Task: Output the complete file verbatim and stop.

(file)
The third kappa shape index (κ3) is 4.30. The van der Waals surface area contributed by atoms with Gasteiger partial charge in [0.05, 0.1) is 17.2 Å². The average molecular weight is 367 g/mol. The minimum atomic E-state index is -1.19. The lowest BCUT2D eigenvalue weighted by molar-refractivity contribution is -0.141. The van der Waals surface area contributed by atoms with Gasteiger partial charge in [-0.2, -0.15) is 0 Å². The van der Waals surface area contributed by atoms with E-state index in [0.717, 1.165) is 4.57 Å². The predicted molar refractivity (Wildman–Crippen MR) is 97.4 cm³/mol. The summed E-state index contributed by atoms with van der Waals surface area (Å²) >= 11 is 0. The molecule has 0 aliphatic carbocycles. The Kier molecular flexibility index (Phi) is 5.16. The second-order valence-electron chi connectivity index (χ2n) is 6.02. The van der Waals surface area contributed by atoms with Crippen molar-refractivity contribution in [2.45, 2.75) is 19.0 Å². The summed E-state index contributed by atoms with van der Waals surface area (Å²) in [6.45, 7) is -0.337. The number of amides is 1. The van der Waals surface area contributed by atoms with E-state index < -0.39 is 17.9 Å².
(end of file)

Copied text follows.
The third kappa shape index (κ3) is 4.30. The van der Waals surface area contributed by atoms with Gasteiger partial charge in [0.05, 0.1) is 17.2 Å². The average molecular weight is 367 g/mol. The minimum atomic E-state index is -1.19. The lowest BCUT2D eigenvalue weighted by molar-refractivity contribution is -0.141. The van der Waals surface area contributed by atoms with Gasteiger partial charge in [-0.2, -0.15) is 0 Å². The van der Waals surface area contributed by atoms with E-state index in [0.717, 1.165) is 4.57 Å². The predicted molar refractivity (Wildman–Crippen MR) is 97.4 cm³/mol. The summed E-state index contributed by atoms with van der Waals surface area (Å²) >= 11 is 0. The molecule has 0 aliphatic carbocycles. The Kier molecular flexibility index (Phi) is 5.16. The second-order valence-electron chi connectivity index (χ2n) is 6.02. The van der Waals surface area contributed by atoms with Crippen molar-refractivity contribution in [2.45, 2.75) is 19.0 Å². The summed E-state index contributed by atoms with van der Waals surface area (Å²) in [6.45, 7) is -0.337. The number of amides is 1. The van der Waals surface area contributed by atoms with E-state index < -0.39 is 17.9 Å².